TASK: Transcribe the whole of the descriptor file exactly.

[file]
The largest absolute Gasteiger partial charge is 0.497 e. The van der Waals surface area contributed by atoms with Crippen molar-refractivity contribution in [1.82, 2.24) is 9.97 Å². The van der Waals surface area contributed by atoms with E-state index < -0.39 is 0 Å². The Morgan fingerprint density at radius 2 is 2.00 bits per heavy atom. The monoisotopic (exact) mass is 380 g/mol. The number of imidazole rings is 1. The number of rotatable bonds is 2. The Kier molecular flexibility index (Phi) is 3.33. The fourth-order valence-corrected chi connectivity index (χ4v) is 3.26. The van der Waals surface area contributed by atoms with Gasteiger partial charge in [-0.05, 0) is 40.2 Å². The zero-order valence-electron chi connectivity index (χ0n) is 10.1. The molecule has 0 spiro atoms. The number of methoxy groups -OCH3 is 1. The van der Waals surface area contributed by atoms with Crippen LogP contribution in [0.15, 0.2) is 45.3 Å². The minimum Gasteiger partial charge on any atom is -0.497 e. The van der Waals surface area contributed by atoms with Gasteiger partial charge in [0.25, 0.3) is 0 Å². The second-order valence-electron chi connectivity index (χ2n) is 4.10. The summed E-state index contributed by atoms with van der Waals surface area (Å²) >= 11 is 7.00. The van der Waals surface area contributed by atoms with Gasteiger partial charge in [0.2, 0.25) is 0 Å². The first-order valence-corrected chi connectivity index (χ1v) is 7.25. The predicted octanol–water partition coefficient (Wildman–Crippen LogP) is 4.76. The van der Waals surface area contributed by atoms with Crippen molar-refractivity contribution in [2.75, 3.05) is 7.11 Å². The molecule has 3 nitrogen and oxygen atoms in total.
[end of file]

The largest absolute Gasteiger partial charge is 0.497 e. The van der Waals surface area contributed by atoms with Crippen molar-refractivity contribution in [1.82, 2.24) is 9.97 Å². The van der Waals surface area contributed by atoms with E-state index < -0.39 is 0 Å². The Morgan fingerprint density at radius 2 is 2.00 bits per heavy atom. The monoisotopic (exact) mass is 380 g/mol. The number of imidazole rings is 1. The number of rotatable bonds is 2. The Kier molecular flexibility index (Phi) is 3.33. The fourth-order valence-corrected chi connectivity index (χ4v) is 3.26. The van der Waals surface area contributed by atoms with Gasteiger partial charge in [-0.05, 0) is 40.2 Å². The zero-order valence-electron chi connectivity index (χ0n) is 10.1. The molecule has 0 spiro atoms. The number of methoxy groups -OCH3 is 1. The van der Waals surface area contributed by atoms with Crippen LogP contribution in [0.15, 0.2) is 45.3 Å². The minimum Gasteiger partial charge on any atom is -0.497 e. The van der Waals surface area contributed by atoms with Gasteiger partial charge in [0.25, 0.3) is 0 Å². The second-order valence-electron chi connectivity index (χ2n) is 4.10. The summed E-state index contributed by atoms with van der Waals surface area (Å²) >= 11 is 7.00. The van der Waals surface area contributed by atoms with Gasteiger partial charge in [0.2, 0.25) is 0 Å². The first-order valence-corrected chi connectivity index (χ1v) is 7.25. The predicted octanol–water partition coefficient (Wildman–Crippen LogP) is 4.76. The van der Waals surface area contributed by atoms with Crippen molar-refractivity contribution in [2.75, 3.05) is 7.11 Å². The molecule has 3 nitrogen and oxygen atoms in total.